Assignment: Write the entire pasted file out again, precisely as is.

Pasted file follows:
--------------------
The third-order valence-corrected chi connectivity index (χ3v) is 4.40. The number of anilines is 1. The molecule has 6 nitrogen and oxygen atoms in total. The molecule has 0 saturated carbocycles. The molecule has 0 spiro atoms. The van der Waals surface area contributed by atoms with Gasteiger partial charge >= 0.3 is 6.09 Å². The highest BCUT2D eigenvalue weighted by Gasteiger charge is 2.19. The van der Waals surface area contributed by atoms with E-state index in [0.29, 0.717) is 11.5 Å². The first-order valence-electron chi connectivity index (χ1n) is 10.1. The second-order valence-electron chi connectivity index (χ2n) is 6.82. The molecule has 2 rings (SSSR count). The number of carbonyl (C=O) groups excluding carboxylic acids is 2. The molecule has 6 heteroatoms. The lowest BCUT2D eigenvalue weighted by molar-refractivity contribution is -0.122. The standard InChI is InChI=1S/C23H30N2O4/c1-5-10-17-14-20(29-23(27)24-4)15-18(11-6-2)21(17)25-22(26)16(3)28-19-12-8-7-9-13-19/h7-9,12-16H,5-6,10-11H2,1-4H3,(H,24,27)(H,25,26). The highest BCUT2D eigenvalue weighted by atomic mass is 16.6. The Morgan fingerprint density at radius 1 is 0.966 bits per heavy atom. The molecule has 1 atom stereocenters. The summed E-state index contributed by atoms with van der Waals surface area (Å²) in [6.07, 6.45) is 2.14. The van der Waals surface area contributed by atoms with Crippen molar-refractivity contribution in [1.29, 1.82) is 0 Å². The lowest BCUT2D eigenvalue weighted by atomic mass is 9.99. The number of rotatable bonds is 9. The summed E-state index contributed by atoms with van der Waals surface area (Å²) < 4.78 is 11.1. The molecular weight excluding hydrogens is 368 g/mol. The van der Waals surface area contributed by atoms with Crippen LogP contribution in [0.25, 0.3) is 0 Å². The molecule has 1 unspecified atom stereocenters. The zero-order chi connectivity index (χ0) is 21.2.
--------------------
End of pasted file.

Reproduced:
The third-order valence-corrected chi connectivity index (χ3v) is 4.40. The number of anilines is 1. The molecule has 6 nitrogen and oxygen atoms in total. The molecule has 0 saturated carbocycles. The molecule has 0 spiro atoms. The van der Waals surface area contributed by atoms with Gasteiger partial charge >= 0.3 is 6.09 Å². The highest BCUT2D eigenvalue weighted by Gasteiger charge is 2.19. The van der Waals surface area contributed by atoms with E-state index in [0.29, 0.717) is 11.5 Å². The first-order valence-electron chi connectivity index (χ1n) is 10.1. The second-order valence-electron chi connectivity index (χ2n) is 6.82. The molecule has 2 rings (SSSR count). The number of carbonyl (C=O) groups excluding carboxylic acids is 2. The molecule has 6 heteroatoms. The lowest BCUT2D eigenvalue weighted by molar-refractivity contribution is -0.122. The standard InChI is InChI=1S/C23H30N2O4/c1-5-10-17-14-20(29-23(27)24-4)15-18(11-6-2)21(17)25-22(26)16(3)28-19-12-8-7-9-13-19/h7-9,12-16H,5-6,10-11H2,1-4H3,(H,24,27)(H,25,26). The highest BCUT2D eigenvalue weighted by atomic mass is 16.6. The Morgan fingerprint density at radius 1 is 0.966 bits per heavy atom. The molecule has 1 atom stereocenters. The summed E-state index contributed by atoms with van der Waals surface area (Å²) in [6.07, 6.45) is 2.14. The van der Waals surface area contributed by atoms with Crippen molar-refractivity contribution in [1.29, 1.82) is 0 Å². The lowest BCUT2D eigenvalue weighted by atomic mass is 9.99. The number of rotatable bonds is 9. The summed E-state index contributed by atoms with van der Waals surface area (Å²) < 4.78 is 11.1. The molecular weight excluding hydrogens is 368 g/mol. The van der Waals surface area contributed by atoms with Crippen LogP contribution in [0.25, 0.3) is 0 Å². The molecule has 1 unspecified atom stereocenters. The zero-order chi connectivity index (χ0) is 21.2.